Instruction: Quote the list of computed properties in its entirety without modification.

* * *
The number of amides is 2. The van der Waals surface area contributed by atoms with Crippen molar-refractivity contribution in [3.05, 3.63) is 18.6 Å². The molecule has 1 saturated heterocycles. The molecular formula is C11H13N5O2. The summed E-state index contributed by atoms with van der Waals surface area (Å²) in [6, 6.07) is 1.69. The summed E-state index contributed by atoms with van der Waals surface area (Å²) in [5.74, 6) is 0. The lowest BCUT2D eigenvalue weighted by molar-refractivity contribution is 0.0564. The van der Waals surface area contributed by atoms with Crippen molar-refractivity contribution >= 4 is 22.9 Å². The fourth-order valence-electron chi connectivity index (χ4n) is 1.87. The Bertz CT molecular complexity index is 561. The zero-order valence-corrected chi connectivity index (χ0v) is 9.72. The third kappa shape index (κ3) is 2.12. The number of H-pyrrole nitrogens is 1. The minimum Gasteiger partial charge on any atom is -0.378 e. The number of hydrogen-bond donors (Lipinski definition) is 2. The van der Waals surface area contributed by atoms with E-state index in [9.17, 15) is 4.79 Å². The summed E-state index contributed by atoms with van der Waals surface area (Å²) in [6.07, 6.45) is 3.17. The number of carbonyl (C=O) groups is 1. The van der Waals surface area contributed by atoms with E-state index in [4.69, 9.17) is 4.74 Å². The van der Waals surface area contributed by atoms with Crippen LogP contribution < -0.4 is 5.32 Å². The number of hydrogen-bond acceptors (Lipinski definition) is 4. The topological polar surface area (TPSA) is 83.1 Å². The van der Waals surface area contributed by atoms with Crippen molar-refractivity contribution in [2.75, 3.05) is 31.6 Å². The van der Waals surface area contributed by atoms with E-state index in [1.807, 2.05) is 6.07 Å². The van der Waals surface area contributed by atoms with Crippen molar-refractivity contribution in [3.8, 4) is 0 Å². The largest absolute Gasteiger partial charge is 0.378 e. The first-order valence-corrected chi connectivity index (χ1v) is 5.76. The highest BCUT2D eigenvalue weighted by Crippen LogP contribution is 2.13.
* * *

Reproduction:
The number of amides is 2. The van der Waals surface area contributed by atoms with Crippen molar-refractivity contribution in [3.05, 3.63) is 18.6 Å². The molecule has 1 saturated heterocycles. The molecular formula is C11H13N5O2. The summed E-state index contributed by atoms with van der Waals surface area (Å²) in [6, 6.07) is 1.69. The summed E-state index contributed by atoms with van der Waals surface area (Å²) in [5.74, 6) is 0. The lowest BCUT2D eigenvalue weighted by molar-refractivity contribution is 0.0564. The van der Waals surface area contributed by atoms with Crippen molar-refractivity contribution >= 4 is 22.9 Å². The fourth-order valence-electron chi connectivity index (χ4n) is 1.87. The Bertz CT molecular complexity index is 561. The zero-order valence-corrected chi connectivity index (χ0v) is 9.72. The third kappa shape index (κ3) is 2.12. The number of H-pyrrole nitrogens is 1. The minimum Gasteiger partial charge on any atom is -0.378 e. The number of hydrogen-bond donors (Lipinski definition) is 2. The van der Waals surface area contributed by atoms with E-state index in [9.17, 15) is 4.79 Å². The summed E-state index contributed by atoms with van der Waals surface area (Å²) in [6.07, 6.45) is 3.17. The number of carbonyl (C=O) groups is 1. The van der Waals surface area contributed by atoms with E-state index in [4.69, 9.17) is 4.74 Å². The van der Waals surface area contributed by atoms with Crippen LogP contribution < -0.4 is 5.32 Å². The number of hydrogen-bond acceptors (Lipinski definition) is 4. The topological polar surface area (TPSA) is 83.1 Å². The van der Waals surface area contributed by atoms with Crippen molar-refractivity contribution in [2.75, 3.05) is 31.6 Å². The van der Waals surface area contributed by atoms with E-state index in [1.807, 2.05) is 6.07 Å². The van der Waals surface area contributed by atoms with Crippen molar-refractivity contribution in [3.8, 4) is 0 Å². The largest absolute Gasteiger partial charge is 0.378 e. The first-order valence-corrected chi connectivity index (χ1v) is 5.76. The highest BCUT2D eigenvalue weighted by Crippen LogP contribution is 2.13.